Peace, Koko, London
Nick Hasted has been a film journalist since 1986. He writes about film, music, books and comics for The Independent, Sight & Sound, Uncut and Little White Lies. He has published two books: The Dark Story of Eminem (2002), and You Really Got Me: The Story of The Kinks (2011), both from Omnibus Press.
Tuesday 01 January 2013
“I hope you have the best New Year…I mean, you know, 2013…whatever,” are the words with which Peace singer Harrison Koisser sends us out into the brave new dawn of another year.
It’s hardly a call to the barricades. Maybe it’s nerves, but Koisser has nothing worth saying to a packed New Year’s Eve crowd at the north London home of Club NME and promising new indie music. Showmanship is confined to his glittering green, mirror-flecked jacket, a suit of lights undercut by white trainers and his bandmates’ T-shirts. He has the lips and curtain of hair of a young Richard Ashcroft, but none of the Verve singer’s gobby desire for transcendence.
Peace are one of the nominations in the BBC’s Sound of 2013 poll, an increasingly irritating marketing ploy shepherding media coverage towards mostly major-label backed new acts (Peace’s Delicious EP is on Columbia). They more often recall the sound of 1992, but that isn’t always a bad thing. “Is anybody in love?” Koisser asks at his most coherent. “You should be.” The EP’s best track, “California Daze” starts with languid, summery strokes of guitars, crests with decent harmonies, and grinds gently to a halt. The “pretty girls in town” Koisser cheers himself up by watching in its verses are likely from the band’s Birmingham home, not a West Coast idyll. It’s the sort of well-crafted, bittersweet single early 1990s bands Buffalo Tom and Teenage Fanclub specialised in. “Follow Baby”’s Nirvana riffs give a heavier nod to the part of the past they’re raiding most.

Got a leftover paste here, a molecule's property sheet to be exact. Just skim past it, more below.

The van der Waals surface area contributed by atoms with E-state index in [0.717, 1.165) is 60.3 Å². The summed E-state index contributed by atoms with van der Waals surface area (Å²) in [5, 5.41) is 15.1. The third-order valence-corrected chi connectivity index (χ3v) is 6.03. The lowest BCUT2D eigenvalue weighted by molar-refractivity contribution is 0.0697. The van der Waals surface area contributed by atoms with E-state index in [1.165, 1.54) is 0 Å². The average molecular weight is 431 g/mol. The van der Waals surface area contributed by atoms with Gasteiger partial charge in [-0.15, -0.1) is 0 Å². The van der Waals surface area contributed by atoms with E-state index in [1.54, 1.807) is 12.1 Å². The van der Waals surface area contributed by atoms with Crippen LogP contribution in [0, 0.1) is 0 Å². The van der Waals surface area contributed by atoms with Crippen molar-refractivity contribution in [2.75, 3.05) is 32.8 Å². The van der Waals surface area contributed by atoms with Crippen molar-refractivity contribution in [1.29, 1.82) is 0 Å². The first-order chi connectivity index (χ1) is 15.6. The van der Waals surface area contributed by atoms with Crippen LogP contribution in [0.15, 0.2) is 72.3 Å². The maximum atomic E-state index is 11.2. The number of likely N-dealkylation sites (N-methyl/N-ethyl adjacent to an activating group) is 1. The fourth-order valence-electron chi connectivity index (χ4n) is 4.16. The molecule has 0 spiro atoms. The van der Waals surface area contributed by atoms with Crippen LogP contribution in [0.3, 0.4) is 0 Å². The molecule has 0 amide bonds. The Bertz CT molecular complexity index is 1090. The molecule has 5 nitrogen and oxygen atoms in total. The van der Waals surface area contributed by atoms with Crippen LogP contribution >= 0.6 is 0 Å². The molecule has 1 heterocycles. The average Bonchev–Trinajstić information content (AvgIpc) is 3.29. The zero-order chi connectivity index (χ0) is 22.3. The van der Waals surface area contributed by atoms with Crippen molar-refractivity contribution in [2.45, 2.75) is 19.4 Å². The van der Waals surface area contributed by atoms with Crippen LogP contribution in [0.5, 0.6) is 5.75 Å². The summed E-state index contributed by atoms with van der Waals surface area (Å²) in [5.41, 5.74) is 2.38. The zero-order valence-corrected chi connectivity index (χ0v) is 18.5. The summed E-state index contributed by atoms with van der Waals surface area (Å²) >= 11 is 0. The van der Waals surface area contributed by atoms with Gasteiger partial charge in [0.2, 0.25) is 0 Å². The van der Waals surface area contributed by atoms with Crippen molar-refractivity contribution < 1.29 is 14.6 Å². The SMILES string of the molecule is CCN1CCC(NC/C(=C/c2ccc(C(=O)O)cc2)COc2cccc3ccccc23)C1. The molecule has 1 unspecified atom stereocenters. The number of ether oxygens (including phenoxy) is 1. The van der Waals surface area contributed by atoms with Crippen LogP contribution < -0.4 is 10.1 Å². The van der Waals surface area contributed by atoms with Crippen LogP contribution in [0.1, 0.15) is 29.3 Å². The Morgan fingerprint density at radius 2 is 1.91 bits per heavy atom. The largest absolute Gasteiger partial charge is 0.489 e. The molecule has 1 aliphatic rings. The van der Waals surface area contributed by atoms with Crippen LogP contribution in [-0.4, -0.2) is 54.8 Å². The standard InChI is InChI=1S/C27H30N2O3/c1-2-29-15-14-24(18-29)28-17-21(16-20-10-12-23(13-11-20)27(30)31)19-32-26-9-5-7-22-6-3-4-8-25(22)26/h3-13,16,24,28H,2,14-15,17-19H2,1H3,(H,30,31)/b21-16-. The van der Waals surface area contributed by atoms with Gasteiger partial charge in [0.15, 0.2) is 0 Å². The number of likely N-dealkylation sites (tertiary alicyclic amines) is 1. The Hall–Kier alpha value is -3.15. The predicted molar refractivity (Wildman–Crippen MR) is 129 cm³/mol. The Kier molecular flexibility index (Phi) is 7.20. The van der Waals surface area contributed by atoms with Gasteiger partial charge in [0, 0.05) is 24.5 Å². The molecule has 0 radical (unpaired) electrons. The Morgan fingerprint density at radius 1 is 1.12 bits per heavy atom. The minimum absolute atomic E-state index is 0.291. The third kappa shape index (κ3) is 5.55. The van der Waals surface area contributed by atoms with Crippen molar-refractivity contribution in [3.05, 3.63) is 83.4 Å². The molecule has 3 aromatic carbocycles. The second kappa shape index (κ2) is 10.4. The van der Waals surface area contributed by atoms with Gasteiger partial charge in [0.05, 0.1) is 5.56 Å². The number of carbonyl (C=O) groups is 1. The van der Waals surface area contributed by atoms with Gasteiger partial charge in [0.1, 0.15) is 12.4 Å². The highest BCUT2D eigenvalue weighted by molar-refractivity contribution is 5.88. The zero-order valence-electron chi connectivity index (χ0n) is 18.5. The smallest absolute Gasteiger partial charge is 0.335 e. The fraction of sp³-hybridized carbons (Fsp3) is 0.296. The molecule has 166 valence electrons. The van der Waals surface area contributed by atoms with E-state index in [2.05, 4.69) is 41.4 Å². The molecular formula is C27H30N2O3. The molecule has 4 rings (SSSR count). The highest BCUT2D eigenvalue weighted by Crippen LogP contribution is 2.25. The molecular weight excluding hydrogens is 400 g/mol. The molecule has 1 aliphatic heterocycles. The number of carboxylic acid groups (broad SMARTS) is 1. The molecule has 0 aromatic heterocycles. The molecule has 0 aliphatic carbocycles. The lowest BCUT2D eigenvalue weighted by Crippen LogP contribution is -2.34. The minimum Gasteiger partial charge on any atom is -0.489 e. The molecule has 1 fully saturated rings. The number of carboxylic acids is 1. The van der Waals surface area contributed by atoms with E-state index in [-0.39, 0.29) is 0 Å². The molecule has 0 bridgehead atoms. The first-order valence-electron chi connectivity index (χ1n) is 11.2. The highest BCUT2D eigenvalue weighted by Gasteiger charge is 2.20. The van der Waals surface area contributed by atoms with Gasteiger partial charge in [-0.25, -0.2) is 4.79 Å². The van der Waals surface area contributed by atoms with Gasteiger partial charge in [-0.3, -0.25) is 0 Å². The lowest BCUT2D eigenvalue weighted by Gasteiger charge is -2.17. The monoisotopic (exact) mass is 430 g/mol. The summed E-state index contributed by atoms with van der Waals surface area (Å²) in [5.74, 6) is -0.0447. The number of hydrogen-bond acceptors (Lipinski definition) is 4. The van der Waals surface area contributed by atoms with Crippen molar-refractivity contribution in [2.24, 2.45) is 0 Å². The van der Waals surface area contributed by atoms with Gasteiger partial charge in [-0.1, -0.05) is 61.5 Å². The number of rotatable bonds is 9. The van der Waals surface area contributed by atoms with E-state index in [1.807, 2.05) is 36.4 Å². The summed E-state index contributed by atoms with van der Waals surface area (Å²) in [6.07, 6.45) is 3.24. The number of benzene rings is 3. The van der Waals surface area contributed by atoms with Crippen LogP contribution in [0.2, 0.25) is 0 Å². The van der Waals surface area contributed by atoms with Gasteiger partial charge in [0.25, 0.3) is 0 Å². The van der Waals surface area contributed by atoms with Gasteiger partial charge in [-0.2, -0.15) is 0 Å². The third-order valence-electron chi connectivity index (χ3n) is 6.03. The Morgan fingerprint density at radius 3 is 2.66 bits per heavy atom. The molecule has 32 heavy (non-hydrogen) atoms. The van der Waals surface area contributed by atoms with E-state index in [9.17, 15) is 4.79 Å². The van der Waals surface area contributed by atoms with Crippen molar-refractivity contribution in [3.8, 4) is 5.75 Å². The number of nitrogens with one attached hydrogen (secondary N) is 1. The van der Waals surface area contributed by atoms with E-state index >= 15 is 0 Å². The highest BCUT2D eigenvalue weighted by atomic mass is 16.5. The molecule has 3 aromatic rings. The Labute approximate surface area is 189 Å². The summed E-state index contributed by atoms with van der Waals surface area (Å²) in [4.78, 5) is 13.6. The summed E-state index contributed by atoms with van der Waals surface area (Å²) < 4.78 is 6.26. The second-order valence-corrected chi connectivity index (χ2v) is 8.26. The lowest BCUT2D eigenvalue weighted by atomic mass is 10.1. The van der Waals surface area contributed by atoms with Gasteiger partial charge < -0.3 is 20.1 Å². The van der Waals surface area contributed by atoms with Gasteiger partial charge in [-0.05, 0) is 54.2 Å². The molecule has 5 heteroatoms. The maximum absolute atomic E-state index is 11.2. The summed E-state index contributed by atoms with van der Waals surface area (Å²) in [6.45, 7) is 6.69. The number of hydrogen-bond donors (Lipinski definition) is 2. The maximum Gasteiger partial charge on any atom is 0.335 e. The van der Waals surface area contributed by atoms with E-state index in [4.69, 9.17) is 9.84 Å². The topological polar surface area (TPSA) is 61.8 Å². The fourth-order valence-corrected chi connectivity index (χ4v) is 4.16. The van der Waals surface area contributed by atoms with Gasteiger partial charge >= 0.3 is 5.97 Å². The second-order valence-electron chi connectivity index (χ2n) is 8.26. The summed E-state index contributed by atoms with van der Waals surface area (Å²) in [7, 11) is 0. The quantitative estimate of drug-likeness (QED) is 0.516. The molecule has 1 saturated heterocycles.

“Our New Year’s resolution is more drugs” goes another Koisser bon mot, and their songs are mostly poppy neo-psychedelia. “1998”, a cover of a much-revived hit by 1990s British trance act Binary Finary, has drummer Dom Boyce bouncing sticks off his kit as he hammers a four-to-the-floor beat. As its long, slow, bucking instrumental break continues, a male fan unwisely stands on shoulders to dance. As the song subsides, Koisser is crouched fiddling with effects pedals, while his bassist brother Sam literally shoegazes. That’s the unloved 1990s genre Peace, like last year’s hype Toy, draw deepest from. They raise themselves for “Bloodshake”’s big finish just after 1 am, a last chance to mosh. Boyce grins unaffectedly at the crowd’s response, as the curtain falls. This year, we’ll see if Peace deserve their chance.
Ray Davies' Sunny Afternoon scoops the most awardsTheatre
Grace DentChannel 4 show proves there's no app for happiness
Arts & Ents blogs
- 1 Rarest Beanie Baby of them all could be sold for £62,500 on eBay
- 2 Ben Affleck asked TV chiefs to hide slave-owning ancestry, new hacked Sony emails published by Wikileaks claim
- 3 Driving while dehydrated can be just as dangerous as drink driving, study suggests
- 4 Farmer told to tear down mock-Tudor castle after hiding construction behind hay bales
- 5 One Direction: Louis Tomlinson launching his own record label, has already 'signed two acts'
Better Call Saul creator Peter Gould on the creative concerns of a prequel, season 2 and the mind-numbing realities of the small courts
Britain's Got Talent 2015: RSPCA investigating Marc Metral's miming dog after cruelty complaints
One Direction: Louis Tomlinson launching his own record label, has already 'signed two acts'
Tidal CEO leaves Jay Z's music streaming service only a month after it launched
Star Wars 7: The Force Awakens: Luke Skywalker actor Mark Hamill admits he was suspicious of 'Star Trek guy' JJ Abrams
If I’m being racially abused I don’t need a stranger with a saviour complex to rescue me
The only black face in the Ukip manifesto is on the page about overseas aid
Ukip is the only main political party to not address LGBT rights in its manifesto
Food banks: One million Britons will soon be using them, according to Trussell Trust
Religion isn't growing, it is becoming vigorous in its demise, says philosopher AC Grayling
BBC election debate: The one photo that summed up the whole 90-minute leaders debate